KOTA KINABALU, Aug 14: Political analysts disagree on the impact Parti Cinta Sabah (PCS), now led by former foreign minister Anifah Aman, could have in the coming snap state election.
Last month, the former Umno strongman took over the reigns of the party, which is touted as a possible contender to win a handful of seats due to his influence and stature.
PCS aspires to form the next state government and though preferring to approach the polls on their own for now, it is believed the party is open to potential collaboration.
Universiti Malaysia Sabah senior lecturer Lee Kuok Tiung, however, feels that despite Anifah being the pull factor, PCS still needs to align itself with other parties to really make an impact.
“PCS is considered a new party after its rebranding. Time is not on their side as nobody expected the sudden state election,” he told FMT.
“I believe some of their candidates can win the seats they contest based on individual mileage but as a party, I doubt PCS has the strong grassroots support needed to take over the government.
“They need allies. It will be an uphill task if they go at it alone.”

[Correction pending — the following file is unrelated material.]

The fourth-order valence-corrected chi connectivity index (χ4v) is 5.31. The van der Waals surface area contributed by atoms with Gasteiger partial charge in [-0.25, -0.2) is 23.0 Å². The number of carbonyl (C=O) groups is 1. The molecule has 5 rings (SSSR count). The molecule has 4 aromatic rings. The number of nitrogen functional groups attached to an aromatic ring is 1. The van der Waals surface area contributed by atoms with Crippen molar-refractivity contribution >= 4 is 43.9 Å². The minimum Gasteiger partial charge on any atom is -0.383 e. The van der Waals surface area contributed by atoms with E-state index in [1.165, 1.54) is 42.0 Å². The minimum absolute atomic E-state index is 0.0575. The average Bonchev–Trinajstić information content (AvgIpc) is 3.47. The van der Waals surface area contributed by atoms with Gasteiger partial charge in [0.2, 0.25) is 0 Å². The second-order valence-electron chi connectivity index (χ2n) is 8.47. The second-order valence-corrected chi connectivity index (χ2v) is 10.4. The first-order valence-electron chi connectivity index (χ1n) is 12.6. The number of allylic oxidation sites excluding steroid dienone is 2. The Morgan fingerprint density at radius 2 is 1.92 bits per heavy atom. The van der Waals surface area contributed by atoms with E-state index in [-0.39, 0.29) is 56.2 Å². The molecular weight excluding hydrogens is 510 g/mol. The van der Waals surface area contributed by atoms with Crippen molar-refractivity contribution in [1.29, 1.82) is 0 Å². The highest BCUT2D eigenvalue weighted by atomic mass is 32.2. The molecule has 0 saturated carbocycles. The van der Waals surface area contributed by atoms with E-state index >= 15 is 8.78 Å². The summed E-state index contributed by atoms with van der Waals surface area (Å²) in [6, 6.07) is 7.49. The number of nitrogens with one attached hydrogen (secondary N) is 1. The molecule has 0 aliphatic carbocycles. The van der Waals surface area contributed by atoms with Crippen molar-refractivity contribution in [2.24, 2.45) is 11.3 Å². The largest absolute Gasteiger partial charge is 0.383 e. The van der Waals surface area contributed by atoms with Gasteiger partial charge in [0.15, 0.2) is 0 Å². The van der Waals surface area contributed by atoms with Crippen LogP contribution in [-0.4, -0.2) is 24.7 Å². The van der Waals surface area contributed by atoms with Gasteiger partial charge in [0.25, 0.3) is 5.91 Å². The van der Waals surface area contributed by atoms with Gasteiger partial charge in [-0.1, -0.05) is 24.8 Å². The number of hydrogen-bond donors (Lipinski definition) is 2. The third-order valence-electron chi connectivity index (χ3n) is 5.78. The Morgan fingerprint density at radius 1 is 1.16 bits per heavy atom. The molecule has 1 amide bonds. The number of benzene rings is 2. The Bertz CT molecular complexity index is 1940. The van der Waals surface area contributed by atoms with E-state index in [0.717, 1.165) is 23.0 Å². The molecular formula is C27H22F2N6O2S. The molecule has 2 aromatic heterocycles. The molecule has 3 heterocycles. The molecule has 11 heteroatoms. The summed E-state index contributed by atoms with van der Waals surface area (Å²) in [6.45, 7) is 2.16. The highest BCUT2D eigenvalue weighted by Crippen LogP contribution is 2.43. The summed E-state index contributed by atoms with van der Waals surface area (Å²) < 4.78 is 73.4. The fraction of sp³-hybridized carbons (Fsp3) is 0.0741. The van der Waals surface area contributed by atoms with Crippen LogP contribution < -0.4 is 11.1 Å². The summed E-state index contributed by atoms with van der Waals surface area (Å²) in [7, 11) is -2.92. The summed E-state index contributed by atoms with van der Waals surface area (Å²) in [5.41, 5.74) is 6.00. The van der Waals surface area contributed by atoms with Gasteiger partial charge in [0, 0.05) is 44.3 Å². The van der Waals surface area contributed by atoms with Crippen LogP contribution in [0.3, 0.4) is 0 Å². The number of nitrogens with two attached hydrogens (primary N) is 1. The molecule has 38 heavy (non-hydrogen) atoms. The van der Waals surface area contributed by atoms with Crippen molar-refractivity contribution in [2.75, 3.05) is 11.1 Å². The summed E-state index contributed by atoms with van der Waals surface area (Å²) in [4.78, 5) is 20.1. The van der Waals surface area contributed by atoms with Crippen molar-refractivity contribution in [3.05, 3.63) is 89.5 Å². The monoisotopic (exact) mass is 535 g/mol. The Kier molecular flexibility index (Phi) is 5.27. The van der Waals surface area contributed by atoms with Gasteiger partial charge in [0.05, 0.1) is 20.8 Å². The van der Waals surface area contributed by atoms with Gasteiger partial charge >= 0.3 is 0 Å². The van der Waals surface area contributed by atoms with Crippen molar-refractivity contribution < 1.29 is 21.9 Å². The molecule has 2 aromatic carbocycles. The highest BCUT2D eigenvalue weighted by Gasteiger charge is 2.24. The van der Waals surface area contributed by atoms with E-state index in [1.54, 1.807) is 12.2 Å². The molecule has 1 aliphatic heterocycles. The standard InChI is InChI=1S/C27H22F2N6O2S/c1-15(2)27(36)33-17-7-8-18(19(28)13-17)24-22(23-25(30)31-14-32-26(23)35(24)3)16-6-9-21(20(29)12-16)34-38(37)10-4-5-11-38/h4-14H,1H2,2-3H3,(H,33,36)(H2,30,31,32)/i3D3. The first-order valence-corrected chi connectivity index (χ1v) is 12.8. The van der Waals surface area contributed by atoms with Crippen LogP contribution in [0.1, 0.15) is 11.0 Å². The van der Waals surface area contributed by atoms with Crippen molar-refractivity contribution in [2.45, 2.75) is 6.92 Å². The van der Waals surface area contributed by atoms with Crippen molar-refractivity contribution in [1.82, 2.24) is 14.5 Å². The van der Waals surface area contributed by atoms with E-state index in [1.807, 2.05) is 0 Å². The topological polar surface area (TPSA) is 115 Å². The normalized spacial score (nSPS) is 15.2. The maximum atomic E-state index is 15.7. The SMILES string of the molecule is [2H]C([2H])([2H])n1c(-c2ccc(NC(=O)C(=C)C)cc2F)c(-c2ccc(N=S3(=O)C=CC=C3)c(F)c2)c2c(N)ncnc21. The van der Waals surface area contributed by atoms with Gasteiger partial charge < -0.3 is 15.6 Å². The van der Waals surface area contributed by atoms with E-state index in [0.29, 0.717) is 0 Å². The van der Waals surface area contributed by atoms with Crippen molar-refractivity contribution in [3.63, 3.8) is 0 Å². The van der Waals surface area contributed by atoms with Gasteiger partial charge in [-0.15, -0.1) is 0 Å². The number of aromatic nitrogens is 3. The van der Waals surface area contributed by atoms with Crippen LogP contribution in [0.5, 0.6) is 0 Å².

PCS, widely known as a KadazanDusun Murut (KDM) party, was approved by the Registrar of Societies (RoS) in 2013.
It was previously led by former Sabah deputy chief minister Wilfred Bumburing who is now the party’s deputy president.
The party has undergone a rebranding process since late last month in its efforts to be known as a multi-racial party. This included changing its name to Parti Kesedaran Rakyat Sabah, but this is pending approval from the RoS.
Meanwhile, Sabah UiTM’s Tony Paridi Bagang believes PCS could be a kingmaker if it remained on its own in the election.
“This depends on the outcome of the polls. In the event they agree to be part of any so-called coalition, then a hung assembly may not happen.
“If they remain independent, they could become kingmakers,” he said, adding other parties such as Perikatan Nasional (PN) allies STAR and PBS could also be kingmakers if they were not part of any political pact.
Bagang conceded, however, that it was still too early to say whether PCS could perform well in this state election.
“Nevertheless, with PCS joining the battlefield, I suppose the party could split the votes. Many small parties have expressed their intention to contest too.
“Anyhow, this would be a litmus test for PCS under Anifah’s leadership as they could be seen as the third force.
“I believe that the bigger challenge is how PCS can convince voters that they are better than Warisan, Pakatan Harapan, Umno and the other parties contesting,” he said.
Their chances would depend on their choice of candidates and the seats they contest, Bagang added.